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The “mistake of law” category of unjust enrichment might be a more obscure cause of action were it not for s.32(1)(c) of the Limitation Act 1980. That provision postpones the limitation period in cases of “mistake”. Recent landmark judgments have interpreted s.32(1)(c) to extend time for bringing actions in mistake of law until there has been an authoritative judicial pronouncement on the point of law in issue. This understanding of discoverability is arbitrary, jurisprudentially strained and internally inconsistent. It gives rise to serious problems in doctrine and policy. The courts should revisit their jurisprudence and consider the more coherent understandings of the discoverability principle that others have previously advanced.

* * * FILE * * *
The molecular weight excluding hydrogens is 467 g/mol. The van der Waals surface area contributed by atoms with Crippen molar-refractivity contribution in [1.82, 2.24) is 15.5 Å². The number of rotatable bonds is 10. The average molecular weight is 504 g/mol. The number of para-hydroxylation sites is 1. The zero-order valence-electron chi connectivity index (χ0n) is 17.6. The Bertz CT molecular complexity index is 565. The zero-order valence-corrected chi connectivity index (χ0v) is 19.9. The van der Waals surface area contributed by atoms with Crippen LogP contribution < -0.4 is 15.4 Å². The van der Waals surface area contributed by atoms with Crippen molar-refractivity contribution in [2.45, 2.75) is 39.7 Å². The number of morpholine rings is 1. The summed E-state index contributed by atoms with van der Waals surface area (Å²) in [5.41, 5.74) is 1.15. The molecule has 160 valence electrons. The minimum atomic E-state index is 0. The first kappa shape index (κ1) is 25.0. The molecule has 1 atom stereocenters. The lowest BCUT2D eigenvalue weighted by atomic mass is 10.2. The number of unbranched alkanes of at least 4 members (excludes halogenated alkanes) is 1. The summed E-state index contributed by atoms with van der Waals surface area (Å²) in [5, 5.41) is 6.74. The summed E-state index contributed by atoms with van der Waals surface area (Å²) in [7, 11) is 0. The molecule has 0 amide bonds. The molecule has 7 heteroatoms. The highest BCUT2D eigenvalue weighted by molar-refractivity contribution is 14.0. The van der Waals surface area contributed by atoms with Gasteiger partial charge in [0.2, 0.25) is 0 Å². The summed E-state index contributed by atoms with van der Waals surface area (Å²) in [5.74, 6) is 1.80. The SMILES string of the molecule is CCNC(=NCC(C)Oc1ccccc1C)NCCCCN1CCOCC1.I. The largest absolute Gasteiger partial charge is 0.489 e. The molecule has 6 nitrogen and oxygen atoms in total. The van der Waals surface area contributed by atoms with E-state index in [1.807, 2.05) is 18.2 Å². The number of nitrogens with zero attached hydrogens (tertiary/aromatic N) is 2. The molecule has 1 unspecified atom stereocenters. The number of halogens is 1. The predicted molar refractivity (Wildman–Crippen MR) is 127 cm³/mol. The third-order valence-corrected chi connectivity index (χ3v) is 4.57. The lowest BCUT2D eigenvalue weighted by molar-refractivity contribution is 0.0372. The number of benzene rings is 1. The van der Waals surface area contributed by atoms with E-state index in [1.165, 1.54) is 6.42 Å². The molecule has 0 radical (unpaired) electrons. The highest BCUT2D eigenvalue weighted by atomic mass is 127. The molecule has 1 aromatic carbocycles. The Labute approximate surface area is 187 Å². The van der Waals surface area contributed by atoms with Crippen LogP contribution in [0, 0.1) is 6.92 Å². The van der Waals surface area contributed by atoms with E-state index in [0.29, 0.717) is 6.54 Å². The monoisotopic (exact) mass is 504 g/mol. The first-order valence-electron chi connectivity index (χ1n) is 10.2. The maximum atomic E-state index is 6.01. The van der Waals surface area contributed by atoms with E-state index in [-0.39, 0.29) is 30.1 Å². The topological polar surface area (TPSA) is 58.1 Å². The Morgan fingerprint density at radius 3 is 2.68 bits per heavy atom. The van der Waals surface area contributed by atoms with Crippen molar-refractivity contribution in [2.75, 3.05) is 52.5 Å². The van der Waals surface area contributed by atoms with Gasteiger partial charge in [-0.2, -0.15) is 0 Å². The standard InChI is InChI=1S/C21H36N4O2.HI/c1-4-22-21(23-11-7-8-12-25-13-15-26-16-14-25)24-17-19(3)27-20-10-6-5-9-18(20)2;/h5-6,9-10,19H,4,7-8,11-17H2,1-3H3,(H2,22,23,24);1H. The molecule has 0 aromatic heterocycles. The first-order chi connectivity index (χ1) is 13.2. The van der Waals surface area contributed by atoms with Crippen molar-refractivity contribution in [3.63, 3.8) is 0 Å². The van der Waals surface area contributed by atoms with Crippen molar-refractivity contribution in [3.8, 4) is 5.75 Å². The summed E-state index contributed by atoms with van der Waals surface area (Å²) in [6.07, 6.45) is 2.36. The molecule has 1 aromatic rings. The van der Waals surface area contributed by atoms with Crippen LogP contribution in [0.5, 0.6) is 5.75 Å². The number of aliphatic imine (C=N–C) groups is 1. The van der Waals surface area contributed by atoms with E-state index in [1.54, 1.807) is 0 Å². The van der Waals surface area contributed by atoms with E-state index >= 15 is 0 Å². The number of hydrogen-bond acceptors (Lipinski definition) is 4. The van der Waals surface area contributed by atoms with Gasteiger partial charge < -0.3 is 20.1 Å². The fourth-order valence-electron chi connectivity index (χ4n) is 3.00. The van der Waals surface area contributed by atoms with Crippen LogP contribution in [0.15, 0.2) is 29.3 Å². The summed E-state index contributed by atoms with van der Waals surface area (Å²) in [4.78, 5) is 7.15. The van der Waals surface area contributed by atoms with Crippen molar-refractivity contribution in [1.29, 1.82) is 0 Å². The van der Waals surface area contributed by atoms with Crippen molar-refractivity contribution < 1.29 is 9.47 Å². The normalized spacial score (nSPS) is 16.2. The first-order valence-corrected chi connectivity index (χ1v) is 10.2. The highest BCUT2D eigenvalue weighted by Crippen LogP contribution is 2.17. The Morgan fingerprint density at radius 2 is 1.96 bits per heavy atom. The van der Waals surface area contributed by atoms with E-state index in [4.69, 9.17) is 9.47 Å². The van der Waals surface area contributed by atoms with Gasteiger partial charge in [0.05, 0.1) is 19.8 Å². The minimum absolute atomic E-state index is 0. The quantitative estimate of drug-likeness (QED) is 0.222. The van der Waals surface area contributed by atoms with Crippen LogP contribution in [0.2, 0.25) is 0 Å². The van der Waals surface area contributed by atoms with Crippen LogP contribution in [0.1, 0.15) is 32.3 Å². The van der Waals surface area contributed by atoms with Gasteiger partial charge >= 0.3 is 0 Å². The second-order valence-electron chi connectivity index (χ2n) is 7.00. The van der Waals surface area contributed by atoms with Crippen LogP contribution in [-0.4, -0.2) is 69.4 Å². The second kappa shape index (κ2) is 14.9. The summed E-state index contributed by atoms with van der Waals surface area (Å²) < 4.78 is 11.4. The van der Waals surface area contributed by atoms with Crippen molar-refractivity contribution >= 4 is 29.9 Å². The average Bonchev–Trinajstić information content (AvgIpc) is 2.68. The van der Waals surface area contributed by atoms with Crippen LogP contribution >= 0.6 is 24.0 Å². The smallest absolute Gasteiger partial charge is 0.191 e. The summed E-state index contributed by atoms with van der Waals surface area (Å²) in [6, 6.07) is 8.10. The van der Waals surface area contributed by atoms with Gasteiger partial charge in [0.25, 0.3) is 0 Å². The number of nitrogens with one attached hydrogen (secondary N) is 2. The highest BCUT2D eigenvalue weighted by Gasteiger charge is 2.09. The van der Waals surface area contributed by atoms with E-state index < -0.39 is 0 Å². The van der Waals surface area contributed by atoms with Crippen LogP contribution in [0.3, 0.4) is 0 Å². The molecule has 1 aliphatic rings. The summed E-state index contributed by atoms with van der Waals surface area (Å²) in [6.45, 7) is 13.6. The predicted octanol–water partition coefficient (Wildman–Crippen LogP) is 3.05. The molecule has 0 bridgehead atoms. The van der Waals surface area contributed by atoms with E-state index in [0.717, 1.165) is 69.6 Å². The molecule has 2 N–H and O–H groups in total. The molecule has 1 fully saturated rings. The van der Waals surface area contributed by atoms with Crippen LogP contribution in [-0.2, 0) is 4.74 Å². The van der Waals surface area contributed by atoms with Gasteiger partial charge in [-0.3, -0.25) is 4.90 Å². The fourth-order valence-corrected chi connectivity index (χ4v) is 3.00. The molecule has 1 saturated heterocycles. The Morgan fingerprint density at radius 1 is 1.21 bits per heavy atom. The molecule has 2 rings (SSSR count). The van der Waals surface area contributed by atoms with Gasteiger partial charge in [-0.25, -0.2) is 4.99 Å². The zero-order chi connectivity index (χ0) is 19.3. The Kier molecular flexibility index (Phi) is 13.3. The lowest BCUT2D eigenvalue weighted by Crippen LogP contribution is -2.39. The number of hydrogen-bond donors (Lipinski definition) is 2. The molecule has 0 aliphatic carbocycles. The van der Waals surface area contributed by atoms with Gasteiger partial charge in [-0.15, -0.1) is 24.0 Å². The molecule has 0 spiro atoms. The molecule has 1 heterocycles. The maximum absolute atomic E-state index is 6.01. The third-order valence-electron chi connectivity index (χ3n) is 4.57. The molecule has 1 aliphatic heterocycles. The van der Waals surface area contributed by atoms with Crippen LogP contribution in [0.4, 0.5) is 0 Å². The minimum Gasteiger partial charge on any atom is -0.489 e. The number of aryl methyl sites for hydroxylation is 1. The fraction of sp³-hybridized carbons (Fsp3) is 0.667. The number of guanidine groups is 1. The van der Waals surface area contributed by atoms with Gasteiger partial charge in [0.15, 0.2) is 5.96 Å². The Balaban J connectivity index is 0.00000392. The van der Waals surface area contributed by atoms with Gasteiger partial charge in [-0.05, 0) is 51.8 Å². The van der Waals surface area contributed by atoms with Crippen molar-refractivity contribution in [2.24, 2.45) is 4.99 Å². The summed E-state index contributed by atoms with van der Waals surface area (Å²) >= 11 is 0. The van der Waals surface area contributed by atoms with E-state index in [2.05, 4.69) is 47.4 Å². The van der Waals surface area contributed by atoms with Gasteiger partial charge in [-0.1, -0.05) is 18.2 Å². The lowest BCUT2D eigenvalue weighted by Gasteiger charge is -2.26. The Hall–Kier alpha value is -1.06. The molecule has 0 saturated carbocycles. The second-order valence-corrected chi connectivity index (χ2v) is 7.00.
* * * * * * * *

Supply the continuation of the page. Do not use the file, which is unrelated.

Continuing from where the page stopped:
The past two decades have seen a swell in restitutionary actions grounded in mistake of law. What drives these actions is the favourable limitation position afforded by the principle of discoverability.1 Section 32(1)(c) of the Limitation Act 1980 (“LA”) provides that where an action is for relief from the consequences of a mistake, the period of limitation does not begin to run “until the plaintiff has discovered the … mistake … or could with reasonable diligence have discovered it”. A mistake of law arises when a claimant transfers a benefit to another under an erroneous belief that the law requires it. Since the House of Lords’ landmark decision in Kleinwort Benson Ltd v Lincoln City Council,2 English courts have held that mistakes of law are discoverable, and time under LA, s.32(1)(c) begins to run, once there has been an authoritative judicial pronouncement on the point of law in issue.3 This understanding expands the timeframe for litigation that